Russian Government IT Development Strategy: Free and Open Source Software

"The most promising developments in RFOSS must be selected and then we must focus on them."

by / March 2, 2009

"The most promising developments in RFOSS must be selected and then we must focus on them." -- Igor Shchegolev, head of the Russian Federation's Ministry of Communications and Mass Communications

On February 25th, 2009 the principal of the Russian Federation's Ministry of Communications and Mass Communications met with representatives of Russian Free and Open Source Software (RFOSS) development companies, including VDEL, at the Ministry of Communications and Mass Communications of the Russian Federation. The purpose of the meeting was to discuss concrete steps that can be taken by the state to support the RFOSS development process.

Igor Shchegolev, head of the Ministry of Communications and Mass Communications, declared that the focus must be on the areas of RFOSS with the highest potential. Addressing the RFOSS representatives he noted that with today's rapid world development of free and open source software, Russia must make the best use of its capabilities in this field. According to him, "the most promising developments in RFOSS must be selected and then we must focus on them."

Shchegolev also stated that there should be national centers of competence that would attract foreign developers as well as promote the movement of domestic talent to the world market.

Speaking about the idea of an exclusively Russian operating system, he called it "exotic." He admitted that similar attempts had been made in some other countries, but weren't a success.

"The idea of open source transcends any national, religious or racial regressional fictive borders," said M. Prohaska, managing director of VDEL "and puts any idea of 'national' intellectual property into its place -- history. The future belongs to interconnected world of innovation and information that open source model is based on. We are very proud and happy that the Russian government supports this view and wants to take active part in this worldwide phenomenon."

All the participants agreed that for the successful RFOSS development it is necessary for all developers to combine their efforts and to naturally establish industry associations. Shchegolev said that the Ministry is eager to participate in such a project.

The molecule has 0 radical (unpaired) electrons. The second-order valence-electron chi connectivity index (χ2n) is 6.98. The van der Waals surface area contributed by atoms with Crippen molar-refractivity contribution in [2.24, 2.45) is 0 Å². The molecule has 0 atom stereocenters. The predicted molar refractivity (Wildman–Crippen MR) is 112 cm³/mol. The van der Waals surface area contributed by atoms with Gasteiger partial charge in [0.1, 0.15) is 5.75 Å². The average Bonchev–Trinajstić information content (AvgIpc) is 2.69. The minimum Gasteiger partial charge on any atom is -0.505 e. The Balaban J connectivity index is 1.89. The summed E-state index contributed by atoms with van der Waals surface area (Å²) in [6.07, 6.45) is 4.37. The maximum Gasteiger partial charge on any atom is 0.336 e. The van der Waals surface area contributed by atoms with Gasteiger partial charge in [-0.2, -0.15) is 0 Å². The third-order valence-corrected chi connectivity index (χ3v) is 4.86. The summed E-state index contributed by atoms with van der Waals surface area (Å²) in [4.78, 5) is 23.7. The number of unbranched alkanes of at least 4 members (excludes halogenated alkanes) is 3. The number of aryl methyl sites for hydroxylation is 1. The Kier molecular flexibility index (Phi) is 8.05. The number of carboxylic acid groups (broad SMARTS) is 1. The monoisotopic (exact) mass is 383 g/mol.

Earlier Shchegolov also supported VDEL and Red Hat in their effort to create a competence center in conjunction with several Western vendors that will open in April. The main focus of the competence center will be to transfer the best practices from other countries in the implementation of open source on the government level. Other goals will include:

  • Bringing open source solutions that have proven to work to Russia
  • Making sure relevant success stories and analysis of unsuccessful stories are presented, so that Russia will try to avoid mistakes made in other places
  • Helping promote Russian products to the rest of the world
  • Helping the formation of partnerships with the world wide community
  • Making sure that Russian specific issues are included in the world wide open source projects.

Also present at the meeting were: V.P Ivannikov, RAS academician, the director of the Institute for System Programming, Y. Zhukov, the first deputy director of VNIINS, M.Prohaska, managing director of VDEL, A.V.Smirnov, director of Alt Linux, and D.V.Komissarov, adviser to the President of IT Company. Also present were the representatives of such companies as 1C, Lenovo, Integral, IBM, Parallels, R-Style, Korus Consulting, Sun Microsystems and others.

At a previous round-table discussion on IT-security, organized by the Russian Parliament Higher Technology Committee on the 11th of February, a proposal to pass all Open Source Software development work to state corporations was rejected by representatives of the Ministry of Communications and Mass Communications and almost all Russian IT associations.

"It's unacceptable that the authors of the idea consider the federal public procurement law to be the main obstacle

to Russian IT-development," said Oleg Chutov, the head of the Department of Scientific and Strategic Development.

"The governments of China and Brazil made efforts to control the process of open source software development, i.e. to create closed operating systems. This approach just led them to a dead end," stressed Milan Prohaska, the CEO of the software distributing company VDEL. "The idea of creating an exclusive Russian information system (to be developed in Russia and for Russian users only) is, in essence, an attempt to build an 'information ghetto' for Russian programmers, to limit them both at home and foreign markets".

Dmitry Efanov, the representative of The All-Russian Research Institute of Control Automation in the Non-Industrial Sphere (VNIINS), stated that integration into the global development process is obligatory in order to create a real operating system in Russia. Ilya Massuh, advisor to the Ministry of Communications and Mass Communications, underlined the necessity to found a Russian Software Developers Association.